Compromise transit plan would move region forward

    From Denver to Charlotte; Portland to the Twin Cities; Indianapolis to Dallas; Chicago to Little Rock, Ark.; cities across the country are reaping the vast economic benefits of rail transit.

    Right now, no less than 27 major cities across the country are considering new or expanded rail systems. In fact, virtually every important American city that is growing features this technology in its transportation system.
    Rail can do for Milwaukee what it has done for cities of all types and sizes in every corner of this country: spark literally billions of dollars of economic growth and development. Without it, Milwaukee is missing a critical opportunity to propel our community forward.

    The question is, what is the best way to introduce rail to Milwaukee?

    My transit plan splits $91.5 million in federal transit money designated for Milwaukee, investing about half in Bus Rapid Transit to help the county’s struggling bus system, and half to create a new starter streetcar system called the Downtown Circulator.

    Here is why the Downtown Circulator is best way to start rail in Milwaukee:

    A strong downtown is crucial to all of Milwaukee. According to Emerging Trends in Real Estate 2008, the strongest U.S. markets are those that make their urban centers "…magnets for corporate headquarters, business elites, the best and the brightest of the workforce as well as the largest share of investor dollars."

    No one believes downtown is more important than other neighborhoods, but downtown development is historically a major factor in business decisions to stay, relocate, or expand in a city, as well as an important part in retaining and keeping young talent. Rail makes Milwaukee more attractive for businesses and workers alike.

    And downtown development sparks economic growth in surrounding neighborhoods.

    • Major economic hub. Downtown is home to many of Milwaukee’s most important businesses and more than 78,000 jobs – including 18,000 (23 percent) service and blue collar jobs. And this doesn’t include many part-time and seasonal employees who work downtown. Plus the Circulator will do for Milwaukee what rail has done in countless cities across America – develop the economy and create more jobs.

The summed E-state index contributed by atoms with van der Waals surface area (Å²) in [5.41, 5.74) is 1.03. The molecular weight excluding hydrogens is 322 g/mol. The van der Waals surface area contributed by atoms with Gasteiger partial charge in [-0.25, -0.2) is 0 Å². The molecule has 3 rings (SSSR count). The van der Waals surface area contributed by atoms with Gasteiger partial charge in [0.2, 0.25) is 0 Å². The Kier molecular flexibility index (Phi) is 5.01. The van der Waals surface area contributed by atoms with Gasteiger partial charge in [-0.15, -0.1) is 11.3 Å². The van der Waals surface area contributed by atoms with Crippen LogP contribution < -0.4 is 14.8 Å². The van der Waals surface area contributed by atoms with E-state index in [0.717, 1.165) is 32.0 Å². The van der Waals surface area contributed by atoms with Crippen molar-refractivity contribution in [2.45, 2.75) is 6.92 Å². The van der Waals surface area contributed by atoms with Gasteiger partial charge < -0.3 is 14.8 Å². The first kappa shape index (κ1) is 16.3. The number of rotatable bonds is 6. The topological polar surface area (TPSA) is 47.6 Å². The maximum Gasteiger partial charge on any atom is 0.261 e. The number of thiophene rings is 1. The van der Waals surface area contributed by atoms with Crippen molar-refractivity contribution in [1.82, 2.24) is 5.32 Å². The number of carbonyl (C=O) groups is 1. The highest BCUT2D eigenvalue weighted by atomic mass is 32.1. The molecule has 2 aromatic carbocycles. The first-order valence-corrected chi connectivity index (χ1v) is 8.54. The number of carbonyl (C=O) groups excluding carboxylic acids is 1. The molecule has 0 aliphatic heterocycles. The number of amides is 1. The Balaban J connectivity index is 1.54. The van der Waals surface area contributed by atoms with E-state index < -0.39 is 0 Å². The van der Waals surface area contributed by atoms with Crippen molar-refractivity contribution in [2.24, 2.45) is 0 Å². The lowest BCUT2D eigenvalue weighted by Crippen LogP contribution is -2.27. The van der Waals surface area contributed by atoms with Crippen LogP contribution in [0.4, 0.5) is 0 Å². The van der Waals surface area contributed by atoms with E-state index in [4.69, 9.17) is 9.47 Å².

• Major destination point for area residents and visitors. Entertainment districts, concert venues, the Lakefront, arts and culture attractions, sporting events, shopping, festivals – people come downtown from across the region and around the state. Future developments at the Pabst Brewery and in the Park East will only increase the demand for rail in this area.
    • Fast growing neighborhood. The Downtown population now stands at 15,000 people and rising, and more than 200,000 people live within a 3-mile radius of downtown Milwaukee.
    • Multi-modal, fully integrated transit vision. My plan links the Downtown Circulator with two new Bus Rapid Transit express routes, KRM commuter rail, Amtrak service, and the County’s local bus service, and connects it all at the newly-renovated Intermodal Station. The Circulator would be accessible to everyone.
      Fiscally responsible. My plan utilizes part of $91.5 million already set aside for us – without massive new spending.
    • Critical first step. Getting a rail system in the ground that will clearly demonstrate its tremendous value is the best way to introduce rail to Milwaukee. The Circulator is the perfect starter system to serve as a first phase, and we can responsibly and smartly expand the Circulator into neighborhoods across the city in the future.

    Those who might oppose my plan because they want a larger, more expansive rail system have failed to explain how to pay for it, and such systems are typically very expensive. And my plan puts Milwaukee on the pathway to a greater system in the future – in a smart, planned, and responsible way.

    To reject rail outright is a failure to recognize its enormous economic power, and will cause Milwaukee to lag behind virtually every other major city in America.

    Splitting $91.5 million in federal funds between the Downtown Circulator and Bus Rapid Transit to help the County bus system is a real compromise and will move Milwaukee forward.

    Tom Barrett is the mayor of Milwaukee.

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